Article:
I’ve been reading Ciaran Carson's Exchange Place. The most compelling aspect of this latest novel from such a unique novelist is the structure of the narrative, whose interlinking, interrupting strands wind around and among a set of numerous repeating images, moments, perspectives, phrases: a tweed coat appears, in various degraded and evolving forms and aspects, over and over again, as does a notebook, as does a manuscript and various other tropes.
You’d think the effect would be an overburdening of the narrative structure with these noisy details, but what occurs is a sense of hugeness and depth to the text, whereby the flow of time passes around the story’s tropes like water moving around rocks in a stream. It is difficult to pin down precisely when anything happened or even precisely to whom, but the tropes are consistent: ballasts of memory in a continuous modern media flux, a tweed coat standing in for order in a time-lapsing present.
For most writers, memory is like a series of vectors, taking us through a virtual geography; for Carson a memory—represented by an object or a particular phrase to which he demonstrates clear attachment—is used to demonstrate, not movement in time, but the fact that everything is moving around it. In that sense he presents experience in time, as we actually experience time.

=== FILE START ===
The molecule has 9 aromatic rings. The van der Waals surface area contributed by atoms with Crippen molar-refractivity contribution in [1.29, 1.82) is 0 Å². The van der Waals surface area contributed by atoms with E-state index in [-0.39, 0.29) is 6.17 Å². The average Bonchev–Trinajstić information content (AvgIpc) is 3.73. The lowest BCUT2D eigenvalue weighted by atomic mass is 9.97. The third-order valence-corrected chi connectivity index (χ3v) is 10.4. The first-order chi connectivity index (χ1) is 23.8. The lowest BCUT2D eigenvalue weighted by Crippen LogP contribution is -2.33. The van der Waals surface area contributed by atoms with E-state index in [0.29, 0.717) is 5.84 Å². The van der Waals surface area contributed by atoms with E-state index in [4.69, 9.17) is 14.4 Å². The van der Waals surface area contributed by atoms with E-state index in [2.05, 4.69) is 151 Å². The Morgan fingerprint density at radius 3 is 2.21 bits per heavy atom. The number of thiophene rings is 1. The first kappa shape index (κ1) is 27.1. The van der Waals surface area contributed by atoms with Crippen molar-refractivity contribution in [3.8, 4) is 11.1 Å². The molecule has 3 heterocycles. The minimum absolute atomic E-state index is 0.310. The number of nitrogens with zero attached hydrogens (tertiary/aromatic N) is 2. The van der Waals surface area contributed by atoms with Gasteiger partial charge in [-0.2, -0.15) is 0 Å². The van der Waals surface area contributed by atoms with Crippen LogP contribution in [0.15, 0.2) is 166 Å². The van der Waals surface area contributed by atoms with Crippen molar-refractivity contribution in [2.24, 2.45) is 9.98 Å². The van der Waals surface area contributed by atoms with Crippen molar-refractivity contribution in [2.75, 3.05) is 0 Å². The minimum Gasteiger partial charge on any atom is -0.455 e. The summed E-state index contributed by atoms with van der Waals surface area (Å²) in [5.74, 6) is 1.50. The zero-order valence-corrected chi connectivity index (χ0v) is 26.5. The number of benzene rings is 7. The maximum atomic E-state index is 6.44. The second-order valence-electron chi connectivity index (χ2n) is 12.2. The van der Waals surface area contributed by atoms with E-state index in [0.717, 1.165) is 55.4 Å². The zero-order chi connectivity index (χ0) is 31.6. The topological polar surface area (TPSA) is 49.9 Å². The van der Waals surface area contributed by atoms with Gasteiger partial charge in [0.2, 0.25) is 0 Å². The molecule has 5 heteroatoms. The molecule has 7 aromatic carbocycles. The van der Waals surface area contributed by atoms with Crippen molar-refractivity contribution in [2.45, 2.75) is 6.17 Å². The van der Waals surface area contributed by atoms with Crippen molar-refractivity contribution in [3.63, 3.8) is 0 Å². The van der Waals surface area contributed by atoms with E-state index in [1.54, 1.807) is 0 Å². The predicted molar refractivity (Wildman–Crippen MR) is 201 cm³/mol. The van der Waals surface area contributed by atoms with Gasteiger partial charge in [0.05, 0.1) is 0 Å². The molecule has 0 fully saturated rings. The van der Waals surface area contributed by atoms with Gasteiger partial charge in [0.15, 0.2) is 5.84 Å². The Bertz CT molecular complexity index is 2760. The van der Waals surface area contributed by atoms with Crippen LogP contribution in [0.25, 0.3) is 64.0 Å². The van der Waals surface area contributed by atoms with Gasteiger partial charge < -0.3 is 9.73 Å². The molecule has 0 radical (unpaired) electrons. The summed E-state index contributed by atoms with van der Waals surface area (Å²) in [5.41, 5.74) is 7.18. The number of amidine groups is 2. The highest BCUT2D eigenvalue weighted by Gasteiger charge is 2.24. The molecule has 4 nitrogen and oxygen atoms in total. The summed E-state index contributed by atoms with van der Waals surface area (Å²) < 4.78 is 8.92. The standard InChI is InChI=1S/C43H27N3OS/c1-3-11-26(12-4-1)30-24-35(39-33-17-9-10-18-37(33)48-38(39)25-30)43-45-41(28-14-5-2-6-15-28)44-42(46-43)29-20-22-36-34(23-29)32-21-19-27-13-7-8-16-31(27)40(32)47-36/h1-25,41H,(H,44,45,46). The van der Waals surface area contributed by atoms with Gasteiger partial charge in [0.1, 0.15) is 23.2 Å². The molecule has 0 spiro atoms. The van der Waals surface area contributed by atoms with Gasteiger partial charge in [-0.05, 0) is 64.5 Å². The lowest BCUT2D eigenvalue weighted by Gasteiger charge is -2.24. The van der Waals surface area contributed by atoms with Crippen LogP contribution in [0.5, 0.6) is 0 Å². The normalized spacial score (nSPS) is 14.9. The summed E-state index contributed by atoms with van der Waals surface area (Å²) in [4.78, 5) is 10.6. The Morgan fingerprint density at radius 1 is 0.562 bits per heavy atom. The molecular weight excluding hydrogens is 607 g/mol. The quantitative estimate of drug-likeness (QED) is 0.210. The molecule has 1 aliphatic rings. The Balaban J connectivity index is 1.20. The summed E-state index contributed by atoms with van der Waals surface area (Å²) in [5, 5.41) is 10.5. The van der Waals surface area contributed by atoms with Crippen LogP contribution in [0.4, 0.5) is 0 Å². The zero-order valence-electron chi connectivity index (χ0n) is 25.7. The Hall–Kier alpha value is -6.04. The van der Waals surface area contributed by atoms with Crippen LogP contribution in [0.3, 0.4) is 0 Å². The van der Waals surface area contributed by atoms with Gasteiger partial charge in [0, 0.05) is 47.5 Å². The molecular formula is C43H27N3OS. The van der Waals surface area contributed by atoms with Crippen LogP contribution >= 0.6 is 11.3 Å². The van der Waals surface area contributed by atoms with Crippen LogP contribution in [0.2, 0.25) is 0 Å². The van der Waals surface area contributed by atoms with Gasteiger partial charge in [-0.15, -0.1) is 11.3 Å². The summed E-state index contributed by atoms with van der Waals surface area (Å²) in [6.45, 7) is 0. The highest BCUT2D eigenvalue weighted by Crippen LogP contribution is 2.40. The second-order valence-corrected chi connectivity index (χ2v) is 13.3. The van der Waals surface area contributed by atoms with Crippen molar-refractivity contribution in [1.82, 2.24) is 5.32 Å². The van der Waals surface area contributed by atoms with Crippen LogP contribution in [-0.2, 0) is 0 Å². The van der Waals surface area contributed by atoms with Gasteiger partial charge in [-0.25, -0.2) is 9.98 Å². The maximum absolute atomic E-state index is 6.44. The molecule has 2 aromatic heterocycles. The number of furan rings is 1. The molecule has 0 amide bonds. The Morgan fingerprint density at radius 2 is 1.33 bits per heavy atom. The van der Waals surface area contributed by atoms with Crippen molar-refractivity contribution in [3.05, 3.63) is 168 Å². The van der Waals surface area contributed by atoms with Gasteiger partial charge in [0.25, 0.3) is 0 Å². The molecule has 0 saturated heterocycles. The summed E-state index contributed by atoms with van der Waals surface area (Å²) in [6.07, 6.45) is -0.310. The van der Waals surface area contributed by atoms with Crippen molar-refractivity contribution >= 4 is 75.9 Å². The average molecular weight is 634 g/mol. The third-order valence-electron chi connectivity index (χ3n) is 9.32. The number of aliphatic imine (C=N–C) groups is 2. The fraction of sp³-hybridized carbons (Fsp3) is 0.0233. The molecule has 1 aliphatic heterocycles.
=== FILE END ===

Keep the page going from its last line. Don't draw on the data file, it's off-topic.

Literature changes when it becomes a moving target; narrative at speed is turbulent and unpredictable, imposing structure from below. Peter Boxall argues in Twenty-First Century Fiction that “the fiction of the new century fashions its own emergent mode of historiography—what we might call the reality of history,” a hybrid of fiction and history.[i] Perhaps there's an extra dose of reality in how history is being written through narrative, as deep-structured and chaotic, recorded at velocity.
Certainly this reflects the way we are coming to understand information in the age of big data, maybe not as a cause, but bound up in the same matrix of social and scientific awareness as they roil about in culture; rather than freeze-framing data (think of a bug on a slide), computing technologies have us analysing data in dynamic ways that are basically real-time, or almost.
Rob Kitchin says in The Data Revolution that “Velocity occurs because repeated observations are continuously made over time and/or space with many systems operating in perpetual, always-on mode.”[ii] This is the generational difference between small and big data, and understanding analysis and information in such a way changes how we think about narrative, too—which is, after all, just an exchange of information.
[i] Peter Boxall, Twenty-First Century Fiction: A Critical Introduction (Cambridge: Cambridge University Press, 2013), p. 45-6.
[ii] Rob Kitchin, The Data Revolution: Big Data, Open Data, Data Infrastructures and Their Consequences (London: Sage, 2014), p. 76-7.